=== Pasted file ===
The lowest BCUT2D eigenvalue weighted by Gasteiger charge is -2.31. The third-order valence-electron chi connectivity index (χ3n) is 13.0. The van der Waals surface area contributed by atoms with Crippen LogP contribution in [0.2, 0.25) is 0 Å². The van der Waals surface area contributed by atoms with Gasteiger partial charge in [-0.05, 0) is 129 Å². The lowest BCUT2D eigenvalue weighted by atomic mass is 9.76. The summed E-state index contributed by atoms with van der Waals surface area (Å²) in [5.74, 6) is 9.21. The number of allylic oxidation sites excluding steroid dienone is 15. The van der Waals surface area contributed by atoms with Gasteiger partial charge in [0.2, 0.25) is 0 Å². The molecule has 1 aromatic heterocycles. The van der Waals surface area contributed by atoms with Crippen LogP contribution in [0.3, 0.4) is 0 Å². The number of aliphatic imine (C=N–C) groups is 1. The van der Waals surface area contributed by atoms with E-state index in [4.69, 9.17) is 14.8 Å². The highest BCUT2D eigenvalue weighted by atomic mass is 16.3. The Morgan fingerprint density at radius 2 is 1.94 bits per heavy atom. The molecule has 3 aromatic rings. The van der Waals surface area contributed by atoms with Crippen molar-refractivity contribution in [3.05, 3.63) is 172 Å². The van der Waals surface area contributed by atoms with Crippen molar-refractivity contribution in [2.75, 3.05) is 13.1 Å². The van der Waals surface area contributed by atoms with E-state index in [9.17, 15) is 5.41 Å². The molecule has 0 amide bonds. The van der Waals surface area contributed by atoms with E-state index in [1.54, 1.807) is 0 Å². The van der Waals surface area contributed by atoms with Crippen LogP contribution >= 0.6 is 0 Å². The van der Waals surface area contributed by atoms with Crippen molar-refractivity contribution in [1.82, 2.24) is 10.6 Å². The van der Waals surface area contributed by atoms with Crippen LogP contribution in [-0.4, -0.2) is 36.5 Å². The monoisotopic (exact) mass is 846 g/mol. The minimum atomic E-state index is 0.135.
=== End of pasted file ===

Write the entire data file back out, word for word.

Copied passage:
The lowest BCUT2D eigenvalue weighted by Gasteiger charge is -2.31. The third-order valence-electron chi connectivity index (χ3n) is 13.0. The van der Waals surface area contributed by atoms with Crippen LogP contribution in [0.2, 0.25) is 0 Å². The van der Waals surface area contributed by atoms with Gasteiger partial charge in [-0.05, 0) is 129 Å². The lowest BCUT2D eigenvalue weighted by atomic mass is 9.76. The summed E-state index contributed by atoms with van der Waals surface area (Å²) in [5.74, 6) is 9.21. The number of allylic oxidation sites excluding steroid dienone is 15. The van der Waals surface area contributed by atoms with Gasteiger partial charge in [0.2, 0.25) is 0 Å². The molecule has 1 aromatic heterocycles. The van der Waals surface area contributed by atoms with Crippen LogP contribution in [0.3, 0.4) is 0 Å². The number of aliphatic imine (C=N–C) groups is 1. The van der Waals surface area contributed by atoms with E-state index in [4.69, 9.17) is 14.8 Å². The highest BCUT2D eigenvalue weighted by atomic mass is 16.3. The Morgan fingerprint density at radius 2 is 1.94 bits per heavy atom. The molecule has 3 aromatic rings. The van der Waals surface area contributed by atoms with Crippen molar-refractivity contribution in [3.05, 3.63) is 172 Å². The van der Waals surface area contributed by atoms with Crippen molar-refractivity contribution in [2.75, 3.05) is 13.1 Å². The van der Waals surface area contributed by atoms with E-state index in [9.17, 15) is 5.41 Å². The molecule has 0 amide bonds. The van der Waals surface area contributed by atoms with E-state index in [1.54, 1.807) is 0 Å². The van der Waals surface area contributed by atoms with Crippen LogP contribution >= 0.6 is 0 Å². The van der Waals surface area contributed by atoms with Crippen molar-refractivity contribution in [1.82, 2.24) is 10.6 Å². The van der Waals surface area contributed by atoms with Crippen LogP contribution in [-0.4, -0.2) is 36.5 Å². The monoisotopic (exact) mass is 846 g/mol. The minimum atomic E-state index is 0.135.